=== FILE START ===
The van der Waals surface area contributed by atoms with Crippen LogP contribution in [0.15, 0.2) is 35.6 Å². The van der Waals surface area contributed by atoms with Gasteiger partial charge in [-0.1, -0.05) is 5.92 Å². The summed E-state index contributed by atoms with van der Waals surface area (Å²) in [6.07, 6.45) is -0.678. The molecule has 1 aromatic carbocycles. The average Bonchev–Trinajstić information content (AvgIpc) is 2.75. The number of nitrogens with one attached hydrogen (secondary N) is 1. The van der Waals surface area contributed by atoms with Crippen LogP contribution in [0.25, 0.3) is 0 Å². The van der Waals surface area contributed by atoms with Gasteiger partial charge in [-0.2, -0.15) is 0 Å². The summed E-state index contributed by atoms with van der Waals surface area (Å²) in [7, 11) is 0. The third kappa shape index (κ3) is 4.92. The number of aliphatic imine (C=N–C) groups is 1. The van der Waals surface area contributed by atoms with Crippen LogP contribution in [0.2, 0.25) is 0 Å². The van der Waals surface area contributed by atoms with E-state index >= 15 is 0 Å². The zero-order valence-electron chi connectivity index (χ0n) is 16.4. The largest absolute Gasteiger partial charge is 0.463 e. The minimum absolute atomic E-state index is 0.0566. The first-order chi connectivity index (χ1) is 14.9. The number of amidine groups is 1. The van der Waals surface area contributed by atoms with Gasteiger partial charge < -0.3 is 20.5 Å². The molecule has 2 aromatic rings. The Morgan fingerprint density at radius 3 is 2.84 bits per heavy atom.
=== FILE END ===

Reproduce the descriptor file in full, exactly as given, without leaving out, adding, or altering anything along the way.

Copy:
The van der Waals surface area contributed by atoms with Crippen LogP contribution in [0.15, 0.2) is 35.6 Å². The van der Waals surface area contributed by atoms with Gasteiger partial charge in [-0.1, -0.05) is 5.92 Å². The summed E-state index contributed by atoms with van der Waals surface area (Å²) in [6.07, 6.45) is -0.678. The molecule has 1 aromatic carbocycles. The average Bonchev–Trinajstić information content (AvgIpc) is 2.75. The number of nitrogens with one attached hydrogen (secondary N) is 1. The van der Waals surface area contributed by atoms with Crippen LogP contribution in [0.25, 0.3) is 0 Å². The van der Waals surface area contributed by atoms with Gasteiger partial charge in [-0.2, -0.15) is 0 Å². The summed E-state index contributed by atoms with van der Waals surface area (Å²) in [7, 11) is 0. The third kappa shape index (κ3) is 4.92. The number of aliphatic imine (C=N–C) groups is 1. The van der Waals surface area contributed by atoms with Crippen LogP contribution in [0.2, 0.25) is 0 Å². The van der Waals surface area contributed by atoms with E-state index >= 15 is 0 Å². The zero-order valence-electron chi connectivity index (χ0n) is 16.4. The largest absolute Gasteiger partial charge is 0.463 e. The minimum absolute atomic E-state index is 0.0566. The first-order chi connectivity index (χ1) is 14.9. The number of amidine groups is 1. The van der Waals surface area contributed by atoms with Gasteiger partial charge < -0.3 is 20.5 Å². The molecule has 2 aromatic rings. The Morgan fingerprint density at radius 3 is 2.84 bits per heavy atom.